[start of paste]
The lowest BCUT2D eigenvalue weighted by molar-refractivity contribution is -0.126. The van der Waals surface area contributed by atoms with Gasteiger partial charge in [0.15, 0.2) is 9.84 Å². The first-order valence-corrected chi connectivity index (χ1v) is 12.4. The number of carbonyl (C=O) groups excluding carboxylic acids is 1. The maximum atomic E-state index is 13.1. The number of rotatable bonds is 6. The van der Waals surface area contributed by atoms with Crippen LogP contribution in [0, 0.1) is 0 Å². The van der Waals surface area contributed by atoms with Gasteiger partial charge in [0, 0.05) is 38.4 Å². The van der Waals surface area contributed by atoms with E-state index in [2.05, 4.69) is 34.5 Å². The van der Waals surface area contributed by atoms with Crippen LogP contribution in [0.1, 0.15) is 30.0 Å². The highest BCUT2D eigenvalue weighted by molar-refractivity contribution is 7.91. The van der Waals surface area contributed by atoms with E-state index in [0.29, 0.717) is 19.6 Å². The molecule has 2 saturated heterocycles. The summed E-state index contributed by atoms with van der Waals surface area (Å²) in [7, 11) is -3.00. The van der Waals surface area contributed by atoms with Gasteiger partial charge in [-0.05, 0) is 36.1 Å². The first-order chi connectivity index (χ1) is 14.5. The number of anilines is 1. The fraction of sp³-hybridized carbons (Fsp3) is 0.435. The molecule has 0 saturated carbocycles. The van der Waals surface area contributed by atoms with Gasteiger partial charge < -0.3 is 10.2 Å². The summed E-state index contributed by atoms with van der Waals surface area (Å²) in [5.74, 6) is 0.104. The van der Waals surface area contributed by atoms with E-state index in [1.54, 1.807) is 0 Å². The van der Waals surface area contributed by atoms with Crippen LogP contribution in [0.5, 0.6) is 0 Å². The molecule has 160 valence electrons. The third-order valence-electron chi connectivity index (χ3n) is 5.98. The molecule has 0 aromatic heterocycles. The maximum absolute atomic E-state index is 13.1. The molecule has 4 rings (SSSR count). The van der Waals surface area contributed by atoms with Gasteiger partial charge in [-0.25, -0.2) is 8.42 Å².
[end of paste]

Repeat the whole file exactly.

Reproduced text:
The lowest BCUT2D eigenvalue weighted by molar-refractivity contribution is -0.126. The van der Waals surface area contributed by atoms with Gasteiger partial charge in [0.15, 0.2) is 9.84 Å². The first-order valence-corrected chi connectivity index (χ1v) is 12.4. The number of carbonyl (C=O) groups excluding carboxylic acids is 1. The maximum atomic E-state index is 13.1. The number of rotatable bonds is 6. The van der Waals surface area contributed by atoms with Crippen LogP contribution in [0, 0.1) is 0 Å². The van der Waals surface area contributed by atoms with Gasteiger partial charge in [0, 0.05) is 38.4 Å². The van der Waals surface area contributed by atoms with E-state index in [2.05, 4.69) is 34.5 Å². The van der Waals surface area contributed by atoms with Crippen LogP contribution in [0.1, 0.15) is 30.0 Å². The highest BCUT2D eigenvalue weighted by molar-refractivity contribution is 7.91. The van der Waals surface area contributed by atoms with E-state index in [0.29, 0.717) is 19.6 Å². The molecule has 2 saturated heterocycles. The summed E-state index contributed by atoms with van der Waals surface area (Å²) in [7, 11) is -3.00. The van der Waals surface area contributed by atoms with Gasteiger partial charge in [-0.05, 0) is 36.1 Å². The first-order chi connectivity index (χ1) is 14.5. The number of anilines is 1. The fraction of sp³-hybridized carbons (Fsp3) is 0.435. The molecule has 0 saturated carbocycles. The van der Waals surface area contributed by atoms with Gasteiger partial charge < -0.3 is 10.2 Å². The summed E-state index contributed by atoms with van der Waals surface area (Å²) in [5.74, 6) is 0.104. The van der Waals surface area contributed by atoms with E-state index in [1.54, 1.807) is 0 Å². The van der Waals surface area contributed by atoms with Crippen LogP contribution in [0.5, 0.6) is 0 Å². The molecule has 160 valence electrons. The third-order valence-electron chi connectivity index (χ3n) is 5.98. The molecule has 0 aromatic heterocycles. The maximum absolute atomic E-state index is 13.1. The molecule has 4 rings (SSSR count). The van der Waals surface area contributed by atoms with Gasteiger partial charge in [-0.25, -0.2) is 8.42 Å².